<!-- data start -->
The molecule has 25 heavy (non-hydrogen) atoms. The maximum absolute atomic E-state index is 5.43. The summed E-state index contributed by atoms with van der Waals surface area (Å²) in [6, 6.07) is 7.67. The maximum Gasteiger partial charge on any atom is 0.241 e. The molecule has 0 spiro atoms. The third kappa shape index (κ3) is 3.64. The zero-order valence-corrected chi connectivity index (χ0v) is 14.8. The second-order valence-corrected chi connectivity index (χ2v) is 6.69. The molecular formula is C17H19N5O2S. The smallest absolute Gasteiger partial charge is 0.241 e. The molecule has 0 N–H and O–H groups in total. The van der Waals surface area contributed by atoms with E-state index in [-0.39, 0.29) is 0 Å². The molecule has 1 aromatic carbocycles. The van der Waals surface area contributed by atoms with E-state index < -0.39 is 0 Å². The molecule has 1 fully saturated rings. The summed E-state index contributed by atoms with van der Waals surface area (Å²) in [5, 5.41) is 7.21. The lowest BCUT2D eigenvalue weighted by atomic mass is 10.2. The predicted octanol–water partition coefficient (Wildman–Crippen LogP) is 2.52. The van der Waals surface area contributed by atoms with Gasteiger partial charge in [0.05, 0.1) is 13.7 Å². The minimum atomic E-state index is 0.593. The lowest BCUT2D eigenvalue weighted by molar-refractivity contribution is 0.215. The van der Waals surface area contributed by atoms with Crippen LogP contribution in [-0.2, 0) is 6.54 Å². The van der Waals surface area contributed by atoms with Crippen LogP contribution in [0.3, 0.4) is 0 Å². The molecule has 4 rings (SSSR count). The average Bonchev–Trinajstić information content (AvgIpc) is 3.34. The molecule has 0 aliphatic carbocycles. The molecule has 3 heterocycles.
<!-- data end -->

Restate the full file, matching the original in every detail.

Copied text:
The molecule has 25 heavy (non-hydrogen) atoms. The maximum absolute atomic E-state index is 5.43. The summed E-state index contributed by atoms with van der Waals surface area (Å²) in [6, 6.07) is 7.67. The maximum Gasteiger partial charge on any atom is 0.241 e. The molecule has 0 spiro atoms. The third kappa shape index (κ3) is 3.64. The zero-order valence-corrected chi connectivity index (χ0v) is 14.8. The second-order valence-corrected chi connectivity index (χ2v) is 6.69. The molecular formula is C17H19N5O2S. The smallest absolute Gasteiger partial charge is 0.241 e. The molecule has 0 N–H and O–H groups in total. The van der Waals surface area contributed by atoms with E-state index in [-0.39, 0.29) is 0 Å². The molecule has 1 aromatic carbocycles. The van der Waals surface area contributed by atoms with E-state index < -0.39 is 0 Å². The molecule has 1 fully saturated rings. The summed E-state index contributed by atoms with van der Waals surface area (Å²) in [5, 5.41) is 7.21. The lowest BCUT2D eigenvalue weighted by atomic mass is 10.2. The predicted octanol–water partition coefficient (Wildman–Crippen LogP) is 2.52. The van der Waals surface area contributed by atoms with Gasteiger partial charge in [0.05, 0.1) is 13.7 Å². The minimum atomic E-state index is 0.593. The lowest BCUT2D eigenvalue weighted by molar-refractivity contribution is 0.215. The van der Waals surface area contributed by atoms with Crippen LogP contribution in [-0.2, 0) is 6.54 Å². The van der Waals surface area contributed by atoms with Crippen LogP contribution in [0.3, 0.4) is 0 Å². The molecule has 4 rings (SSSR count). The average Bonchev–Trinajstić information content (AvgIpc) is 3.34. The molecule has 0 aliphatic carbocycles. The molecule has 3 heterocycles.